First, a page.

In Short Order: Would you rather win a World Series or own the longest winning streak ever?
Welcome to In Short Order, a weekly look at all the baseball that I like and can't stop obsessing over. We'll mostly live at the edges of the game; at the intersection of the weird, the fun and the esoteric. Oh yeah, and hair.
If forced to choose between a World Series title and the record for the longest winning streak, which would you take?
On the one hand: Flags fly forever. Every fan dreams of a World Series when they fake sick on Opening Day.
On the other hand, there's a World Series winner every year. Only three teams have rattled off 20-plus game winning streaks in the last 100 years. Do you want to be a follower? Or do you want to go where no one has gone like a regular season Magellan?
That's a joke … mostly. Every baseball fan has agreed to take part in the shared belief that the October tournament, when rotations are shifted and mediocre relievers are jettisoned, is more important than the six preceding months. Everyone still wears the same uniforms with buttons and belts and tall socks, but it feels different.
However, that shared belief obscures why a regular season winning streak like the one this year's Indians' have put together is so special: It's not a primetime event. It emerges seemingly out of nothing. A handful of wins turns into a baker's dozen, turns into a record-chase.
The familiar patter of wins and losses intermingling dropped out for Cleveland. Everyone from Francisco Lindor to Mike Clevinger to Roberto Perez did their job. A cadre of angels followed the team around, but it was still just daily baseball.
And that is why the winning streak is so, well, fun. A World Series title is amazing, but it's a separate thing from the constant hum of summer, when you turned on a game and had no idea that you were in the middle of something spectacular. The next time a team wins 16, or 17, or 18 games, we won't compare them to a World Series team. We'll compare them to the 2017 Indians. So, which would you choose?
Now then, let's get to the weird stuff:
Adam Rosales lives life a quarter-mile at a time.
Rosales has hustle and a glove that fits in at a variety of positions, but he's still like a gawky high schooler growing into his body.
Not only has he continued to break his own record for the fastest home run trots, in MLB, but he has also expanded his repertoire to include sprinting to first base after a walk. Only problem? It was a strikeout. Whoops.
The motion of the week
Each week, we'll use this space to spotlight a pitching motion or swing that deserves aesthetic appreciation. Here's our first:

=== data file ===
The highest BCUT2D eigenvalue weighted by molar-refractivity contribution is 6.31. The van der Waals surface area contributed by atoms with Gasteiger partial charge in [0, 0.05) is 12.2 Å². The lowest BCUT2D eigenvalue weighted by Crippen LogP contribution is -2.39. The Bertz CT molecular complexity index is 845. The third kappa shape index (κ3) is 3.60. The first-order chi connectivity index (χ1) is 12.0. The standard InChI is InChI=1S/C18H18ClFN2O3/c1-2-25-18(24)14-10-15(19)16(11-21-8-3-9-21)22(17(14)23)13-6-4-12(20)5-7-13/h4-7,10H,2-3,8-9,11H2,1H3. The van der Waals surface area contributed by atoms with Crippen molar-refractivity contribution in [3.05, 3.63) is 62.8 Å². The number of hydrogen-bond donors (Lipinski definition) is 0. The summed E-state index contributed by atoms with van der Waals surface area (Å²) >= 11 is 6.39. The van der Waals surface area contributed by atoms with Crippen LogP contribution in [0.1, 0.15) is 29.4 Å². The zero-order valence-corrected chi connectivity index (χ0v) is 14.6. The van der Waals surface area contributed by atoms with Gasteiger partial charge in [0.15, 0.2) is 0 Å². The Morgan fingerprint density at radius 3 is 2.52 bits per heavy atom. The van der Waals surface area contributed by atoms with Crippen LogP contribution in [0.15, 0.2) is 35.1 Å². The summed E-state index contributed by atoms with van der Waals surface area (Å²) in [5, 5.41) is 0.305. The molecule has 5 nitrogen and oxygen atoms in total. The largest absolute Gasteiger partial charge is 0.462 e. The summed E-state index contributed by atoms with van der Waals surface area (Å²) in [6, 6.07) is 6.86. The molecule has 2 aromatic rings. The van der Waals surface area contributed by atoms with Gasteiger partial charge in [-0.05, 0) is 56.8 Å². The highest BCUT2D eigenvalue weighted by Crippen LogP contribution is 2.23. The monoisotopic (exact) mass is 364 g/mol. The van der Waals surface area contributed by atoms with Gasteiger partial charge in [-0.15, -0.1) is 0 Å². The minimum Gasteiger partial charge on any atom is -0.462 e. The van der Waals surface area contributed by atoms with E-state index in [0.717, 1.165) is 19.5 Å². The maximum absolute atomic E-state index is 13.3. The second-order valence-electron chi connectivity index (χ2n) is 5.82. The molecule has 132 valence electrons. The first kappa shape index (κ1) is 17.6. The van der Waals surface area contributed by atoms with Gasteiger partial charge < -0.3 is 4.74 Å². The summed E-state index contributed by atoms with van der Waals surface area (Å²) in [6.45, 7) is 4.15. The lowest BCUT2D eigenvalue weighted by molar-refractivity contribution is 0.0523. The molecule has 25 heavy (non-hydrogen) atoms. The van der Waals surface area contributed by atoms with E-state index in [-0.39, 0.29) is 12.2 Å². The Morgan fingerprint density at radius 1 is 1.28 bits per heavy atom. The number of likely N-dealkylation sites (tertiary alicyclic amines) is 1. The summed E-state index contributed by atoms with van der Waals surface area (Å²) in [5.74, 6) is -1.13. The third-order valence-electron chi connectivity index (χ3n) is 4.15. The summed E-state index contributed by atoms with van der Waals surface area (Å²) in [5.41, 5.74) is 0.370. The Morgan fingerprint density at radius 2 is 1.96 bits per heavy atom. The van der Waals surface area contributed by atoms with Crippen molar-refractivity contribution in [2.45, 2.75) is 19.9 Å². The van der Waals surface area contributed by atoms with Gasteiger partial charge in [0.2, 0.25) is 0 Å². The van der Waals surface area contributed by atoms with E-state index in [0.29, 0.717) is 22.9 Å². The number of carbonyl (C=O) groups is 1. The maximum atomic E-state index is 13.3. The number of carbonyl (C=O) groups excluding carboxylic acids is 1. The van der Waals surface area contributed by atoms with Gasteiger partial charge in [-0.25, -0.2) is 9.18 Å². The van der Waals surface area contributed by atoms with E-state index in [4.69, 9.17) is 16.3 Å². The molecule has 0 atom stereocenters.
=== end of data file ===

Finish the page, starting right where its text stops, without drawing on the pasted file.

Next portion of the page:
Minimalist pitching motions are very in right now, but Brewers reliever Oliver Drake has taken the movement to the extreme. He simply gets into a deep crouch, leans back and hurls the ball to the plate.
Where in history does Anthony Rendon's hair belong?
The most important question a pitcher surely asks himself when Rendon strides to the plate isn't "What pitch should I throw?" It's "How does Rendon keep those thick, flowing curls so voluminous?" That's followed shortly by, "Are there any historic antecedents for such a mane?"
His bouncing curls would look right at home in the early 1990s world of athletic dominance and feathered hair, as seen on American Gladiators.
He could easily squeeze in as a member of the Three Musketeers:
He even looks a bit like Shia Labeouf. Perhaps the actor is working on a brand new piece of performance art?
You should know about the time when …
Nelson Briles fell over a lot during the World Series.
With the 1971 World Series knotted up at two games apiece, Briles pitched a complete game two-hitter to defeat the Orioles, 4-0.
Even more impressive: Briles lacked any sense of balance while doing it. I imagine you'll want to watch this on repeat, but here he is hitting the dirt after striking out Frank Robinson:
It wasn't just strikeouts, though. Briles had trouble staying upright on walks, too. Just remember: This was a World Series shutout.
Hey! This weekend, watch this:
Sorry to add another reason to keep watching the Indians, but it's time to focus on Tyler Olson coming out of the bullpen.
Whiile Andrew Miller was injured, Olson became an important left-hander in the bullpen. He's pitched 14 2/3 innings this year and has yet to allow a run. No other pitcher has more than 9 1/3 frames with a zero in the run column. Will he ever relent?
Although Miller was activated off the disabled list on Thursday, Olson's performance may give Francona a way to limit Miller's innings during the postseason.
What are you watching this weekend? Let us know @Cut4.